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President’s Perspective: Politically Correct
President’s Perspective: Politically Correct

When politics and the profession collide

By John Lippincott

During this U.S. presidential election year, we would do well to reflect upon the intersections between our political beliefs and our professional responsibilities as external representatives of our institutions.

Toward that end, I offer five questions below about political correctness for advancement teams to discuss in light of institutional values, governance, and policies. I have also provided my own perspective on each of these questions in an effort to clarify the issues and stimulate the conversation.

This column does not offer legal advice. Advancement officers should consult with their institutions' general counsel on any matter that creates even the appearance of political intervention. Among useful resources on this topic are an Internal Revenue Service frequently asked questions list and an American Council on Education white paper regarding limitations on political activity by nonprofit organizations.

Underlying the views I express below is the firm belief that the individual right to free speech, most especially political speech, is fundamental to a democratic society.

Q: Is it OK for the director of alumni relations to have a candidate's bumper sticker on her car, which she parks in a reserved spot in front of the alumni center?

In My Humble Opinion: At the heart of this question is not the alumni director's right as a private citizen to support a candidate but rather the degree to which her support might be interpreted as that of a university official. If the car is owned by the university, then the bumper sticker would be inappropriate. If it appears on a personal vehicle in a reserved university location, I would still argue that it is inadvisable given the potential for misunderstanding or because it would unnecessarily antagonize some alumni.

Q: Is it OK for the major gift officer in a private meeting with a donor to express support for a political candidate whom the donor also supports?

IMHO: The major gift officer is meeting with the donor in an official capacity. Therefore, his expression of support for or against a political candidate would be inappropriate, even in what might otherwise appear to be a private setting. While some might argue that such a conversation could help build trust with the donor, I would counter that most donors would appreciate knowing that the fundraiser observes appropriate professional boundaries.

Q: Is it OK for the public relations officer to grant permission for a candidate to film a television ad in front of a campus landmark?

IMHO: The basic rule of thumb here is that any opportunity afforded to one candidate should be afforded to all candidates. Moreover, activities that fall within the realm of voter education (e.g., candidate forums) constitute a valuable public service. However, making the campus available as a backdrop for ads could be subject to misinterpretation or even abuse, as it could be misconstrued as suggesting institutional support or endorsement of a particular candidate. With that in mind, institutions should develop explicit policies for ads filmed on campus (political or otherwise) and require written agreements with the advertiser. The appearance of staff in political ads, even as extras, strikes me as professionally inappropriate.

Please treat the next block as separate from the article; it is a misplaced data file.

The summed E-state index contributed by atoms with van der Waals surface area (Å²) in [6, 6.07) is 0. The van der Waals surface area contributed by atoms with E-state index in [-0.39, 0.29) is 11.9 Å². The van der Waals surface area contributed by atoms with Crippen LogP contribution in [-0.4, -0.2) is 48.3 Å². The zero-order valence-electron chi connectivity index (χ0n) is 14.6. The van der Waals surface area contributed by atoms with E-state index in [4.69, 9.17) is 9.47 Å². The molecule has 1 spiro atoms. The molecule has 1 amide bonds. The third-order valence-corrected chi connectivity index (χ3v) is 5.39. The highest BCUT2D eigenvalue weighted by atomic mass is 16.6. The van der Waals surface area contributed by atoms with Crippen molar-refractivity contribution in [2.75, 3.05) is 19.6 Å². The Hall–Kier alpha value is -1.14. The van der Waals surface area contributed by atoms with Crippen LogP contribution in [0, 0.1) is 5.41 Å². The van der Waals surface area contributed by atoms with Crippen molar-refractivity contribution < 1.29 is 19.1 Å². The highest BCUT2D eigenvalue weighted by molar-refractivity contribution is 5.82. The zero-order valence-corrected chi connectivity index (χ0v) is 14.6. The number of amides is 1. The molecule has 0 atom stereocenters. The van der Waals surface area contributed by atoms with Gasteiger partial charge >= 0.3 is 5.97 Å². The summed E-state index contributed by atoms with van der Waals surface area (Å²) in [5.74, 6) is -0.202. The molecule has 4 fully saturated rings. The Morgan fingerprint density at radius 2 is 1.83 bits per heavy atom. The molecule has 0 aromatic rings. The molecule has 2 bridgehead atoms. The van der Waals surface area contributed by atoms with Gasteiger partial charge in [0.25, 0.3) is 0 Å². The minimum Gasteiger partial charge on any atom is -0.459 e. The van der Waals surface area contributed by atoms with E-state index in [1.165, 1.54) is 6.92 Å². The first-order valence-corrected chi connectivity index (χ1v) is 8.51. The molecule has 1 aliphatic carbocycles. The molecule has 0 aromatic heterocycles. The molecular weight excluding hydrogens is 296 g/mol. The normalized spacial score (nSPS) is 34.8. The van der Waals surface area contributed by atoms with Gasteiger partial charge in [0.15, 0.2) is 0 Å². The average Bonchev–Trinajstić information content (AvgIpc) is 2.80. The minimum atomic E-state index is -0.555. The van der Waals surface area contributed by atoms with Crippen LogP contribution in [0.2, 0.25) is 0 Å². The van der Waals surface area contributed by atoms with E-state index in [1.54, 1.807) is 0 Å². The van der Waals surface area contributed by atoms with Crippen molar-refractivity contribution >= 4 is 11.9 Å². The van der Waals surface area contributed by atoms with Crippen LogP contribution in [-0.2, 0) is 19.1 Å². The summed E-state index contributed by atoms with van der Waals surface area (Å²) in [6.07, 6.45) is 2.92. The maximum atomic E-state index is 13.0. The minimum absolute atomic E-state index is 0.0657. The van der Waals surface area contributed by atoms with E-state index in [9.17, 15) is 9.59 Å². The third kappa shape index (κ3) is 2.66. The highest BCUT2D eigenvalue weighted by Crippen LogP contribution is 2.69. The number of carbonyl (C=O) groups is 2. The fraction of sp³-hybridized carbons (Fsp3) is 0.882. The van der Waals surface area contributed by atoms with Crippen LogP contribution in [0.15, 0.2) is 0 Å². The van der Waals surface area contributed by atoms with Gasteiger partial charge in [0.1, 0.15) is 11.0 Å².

Q: Is it OK for the institutional president or board chair to be quoted in the local newspaper expressing support for a political candidate who would clearly be the best alternative for the institution?

IMHO: If they are to be quoted, the president and the board chair should explicitly state that they are expressing personal opinions and not speaking as representatives of the institution. Even then, I would advise the president against publicly endorsing a candidate, if only to avoid the risks of betting on the wrong horse or creating a possible appearance of institutional partisanship. When it comes to taking positions on political issues, as opposed to candidates, institutional leaders should do so with caution and with coaching to avoid appearing to favor a candidate with similar views or alienating key constituencies.

Q: Is it OK for the university to establish a formal policy that restricts staff members from expressing support for political candidates while they are on the job?

IMHO: I think having a staff policy on political activity is not only OK, it is essential. (CASE has a selection of sample policies on its website.) The specifics of that policy will need to be carefully developed with the institution's general counsel in light of prevailing laws and regulations and to ensure that the policy does not infringe on the fundamental right to free speech.

I strongly urge you to discuss these or similar questions with your advancement colleagues on campus. It is not important that you agree with me on these matters; it is important that you agree with each other and with your institutional leadership.

About the Author John Lippincott John Lippincott

John Lippincott served as president of the Council for Advancement and Support of Education from 2004 through 2015.




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